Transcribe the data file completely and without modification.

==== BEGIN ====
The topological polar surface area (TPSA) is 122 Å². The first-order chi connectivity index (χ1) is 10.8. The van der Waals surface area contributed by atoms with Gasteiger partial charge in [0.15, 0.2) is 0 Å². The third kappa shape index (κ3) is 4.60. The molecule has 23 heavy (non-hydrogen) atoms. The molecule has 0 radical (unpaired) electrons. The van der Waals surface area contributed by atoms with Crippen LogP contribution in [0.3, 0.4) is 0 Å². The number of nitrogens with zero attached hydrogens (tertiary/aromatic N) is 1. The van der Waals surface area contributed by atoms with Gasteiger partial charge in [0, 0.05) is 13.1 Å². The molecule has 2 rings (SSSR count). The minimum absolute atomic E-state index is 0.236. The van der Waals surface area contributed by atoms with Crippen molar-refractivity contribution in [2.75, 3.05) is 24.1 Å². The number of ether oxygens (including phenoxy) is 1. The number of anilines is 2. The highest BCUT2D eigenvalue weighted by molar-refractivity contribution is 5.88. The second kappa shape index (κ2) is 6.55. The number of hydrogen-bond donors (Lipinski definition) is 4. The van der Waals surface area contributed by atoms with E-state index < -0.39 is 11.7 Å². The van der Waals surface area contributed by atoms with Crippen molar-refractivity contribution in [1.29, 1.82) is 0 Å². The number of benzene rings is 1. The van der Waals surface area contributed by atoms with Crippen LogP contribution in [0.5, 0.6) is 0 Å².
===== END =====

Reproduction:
The topological polar surface area (TPSA) is 122 Å². The first-order chi connectivity index (χ1) is 10.8. The van der Waals surface area contributed by atoms with Gasteiger partial charge in [0.15, 0.2) is 0 Å². The third kappa shape index (κ3) is 4.60. The molecule has 23 heavy (non-hydrogen) atoms. The molecule has 0 radical (unpaired) electrons. The van der Waals surface area contributed by atoms with Crippen LogP contribution in [0.3, 0.4) is 0 Å². The number of nitrogens with zero attached hydrogens (tertiary/aromatic N) is 1. The van der Waals surface area contributed by atoms with Gasteiger partial charge in [0, 0.05) is 13.1 Å². The molecule has 2 rings (SSSR count). The minimum absolute atomic E-state index is 0.236. The van der Waals surface area contributed by atoms with Crippen molar-refractivity contribution in [2.75, 3.05) is 24.1 Å². The number of ether oxygens (including phenoxy) is 1. The number of anilines is 2. The highest BCUT2D eigenvalue weighted by molar-refractivity contribution is 5.88. The second kappa shape index (κ2) is 6.55. The number of hydrogen-bond donors (Lipinski definition) is 4. The van der Waals surface area contributed by atoms with E-state index < -0.39 is 11.7 Å². The van der Waals surface area contributed by atoms with Crippen molar-refractivity contribution in [1.29, 1.82) is 0 Å². The number of benzene rings is 1. The van der Waals surface area contributed by atoms with Crippen LogP contribution in [0.5, 0.6) is 0 Å².